Queensland will build 16 of its own electric buses under a $15.6 million deal with local manufacturer, BusTech, and Keolis Downer which owns and operates a number of public transport services across the state.

Once complete the buses will depart from Queensland’s first 100 per cent electric bus depot powered by renewable energy, located in the suburb of North Lakes, north of Brisbane.

Over their lifetime the buses will save an estimated 13,846 tonnes of carbon emissions compared to their diesel chugging counterparts.

“The Palaszczuk government has made a commitment that by 2025 every new urban bus we add to the fleet in South East Queensland will be zero-emissions, by 2030 we’ll roll that out to the rest of the urban fleet,” Transport and Main Roads Minister Mark Bailey said.

As well as helping create greener and quieter commuter options, the project is expected to add around 150 jobs over the next two years and inject $17 million into the local economy.

The Sunshine State is targeting 50 per cent of its energy to come from renewable sources by 2030.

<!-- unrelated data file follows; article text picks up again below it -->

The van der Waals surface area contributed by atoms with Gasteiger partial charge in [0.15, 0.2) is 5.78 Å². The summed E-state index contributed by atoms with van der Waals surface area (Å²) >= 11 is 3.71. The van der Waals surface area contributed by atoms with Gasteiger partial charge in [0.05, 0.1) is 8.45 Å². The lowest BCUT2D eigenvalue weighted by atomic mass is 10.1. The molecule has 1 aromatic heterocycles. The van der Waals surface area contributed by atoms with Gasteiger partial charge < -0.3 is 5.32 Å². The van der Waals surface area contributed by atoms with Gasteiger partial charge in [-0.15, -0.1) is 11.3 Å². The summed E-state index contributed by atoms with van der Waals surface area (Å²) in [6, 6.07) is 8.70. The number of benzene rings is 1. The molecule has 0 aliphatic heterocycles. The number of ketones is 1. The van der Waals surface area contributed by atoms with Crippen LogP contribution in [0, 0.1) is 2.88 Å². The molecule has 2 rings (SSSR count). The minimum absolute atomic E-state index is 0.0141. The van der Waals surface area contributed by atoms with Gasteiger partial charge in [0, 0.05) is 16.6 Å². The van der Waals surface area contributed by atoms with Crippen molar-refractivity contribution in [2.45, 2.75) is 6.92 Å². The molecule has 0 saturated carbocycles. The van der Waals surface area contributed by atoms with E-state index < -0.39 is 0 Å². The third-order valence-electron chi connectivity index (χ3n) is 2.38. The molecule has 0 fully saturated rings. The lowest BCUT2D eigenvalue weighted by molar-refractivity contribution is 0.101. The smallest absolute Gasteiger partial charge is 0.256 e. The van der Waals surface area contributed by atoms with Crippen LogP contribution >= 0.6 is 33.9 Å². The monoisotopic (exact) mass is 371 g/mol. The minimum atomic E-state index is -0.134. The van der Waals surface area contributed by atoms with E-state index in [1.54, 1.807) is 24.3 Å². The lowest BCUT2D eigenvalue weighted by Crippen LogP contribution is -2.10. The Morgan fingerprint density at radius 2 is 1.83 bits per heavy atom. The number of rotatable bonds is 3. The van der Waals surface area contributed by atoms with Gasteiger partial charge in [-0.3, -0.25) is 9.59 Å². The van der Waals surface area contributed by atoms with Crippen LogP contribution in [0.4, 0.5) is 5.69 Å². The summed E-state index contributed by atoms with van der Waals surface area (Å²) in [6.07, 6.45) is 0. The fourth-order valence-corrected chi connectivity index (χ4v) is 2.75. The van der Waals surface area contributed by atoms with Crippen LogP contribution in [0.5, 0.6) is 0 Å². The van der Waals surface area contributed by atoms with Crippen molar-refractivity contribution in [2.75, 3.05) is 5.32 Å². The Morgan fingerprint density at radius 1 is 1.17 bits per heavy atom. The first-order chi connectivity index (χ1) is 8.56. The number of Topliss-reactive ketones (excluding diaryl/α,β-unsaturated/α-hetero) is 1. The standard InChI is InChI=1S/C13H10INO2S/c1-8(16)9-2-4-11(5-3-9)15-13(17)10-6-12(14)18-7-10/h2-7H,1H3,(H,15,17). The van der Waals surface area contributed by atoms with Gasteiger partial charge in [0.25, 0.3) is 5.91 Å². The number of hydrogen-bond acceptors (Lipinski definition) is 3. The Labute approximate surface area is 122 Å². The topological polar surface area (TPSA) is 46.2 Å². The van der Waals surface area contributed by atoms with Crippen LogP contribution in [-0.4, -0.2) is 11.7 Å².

Brisbane saw its first electric bus hit the streets for a trial run in June of this year, with a fleet of 60 electric buses planned for the city through manufacturing deals in Europe and China.

NSW’s first locally manufactured electric bus rolled out for a trial in March between Bondi Beach and Bronte, the first of 50 new electric buses planned for Sydney this year out of an 8000-strong fleet currently running on diesel fuel and compressed natural gas.

Electric buses offer savings of up to $50,000 a year compared to diesel and NSW plans to transition the rest of its fleet as part of its advanced manufacturing push over the coming years.

Meanwhile, Victoria completed four locally manufactured electric buses in March, built by Volgren for public transport giant Transdev.

At the time, Transdev chief executive Luke Agati said Australia was, “on the cusp of an e-mobility revolution in public transport.”

“We want to see more Australians travelling on zero-emissions electric and hydrogen powered buses, and we want Australian bus manufacturers to lead the journey with us,” he said.

Queensland minister, Lance McCallum, whose official title is assistant minister for hydrogen development and the 50 per cent renewable energy target by 2030, said while this round of buses will be electric, he was also keen for more renewable hydrogen in public transport.

The first of Queensland’s locally built electric buses is due to be delivered by the end of next year with the rest of the fleet expected before 2024.

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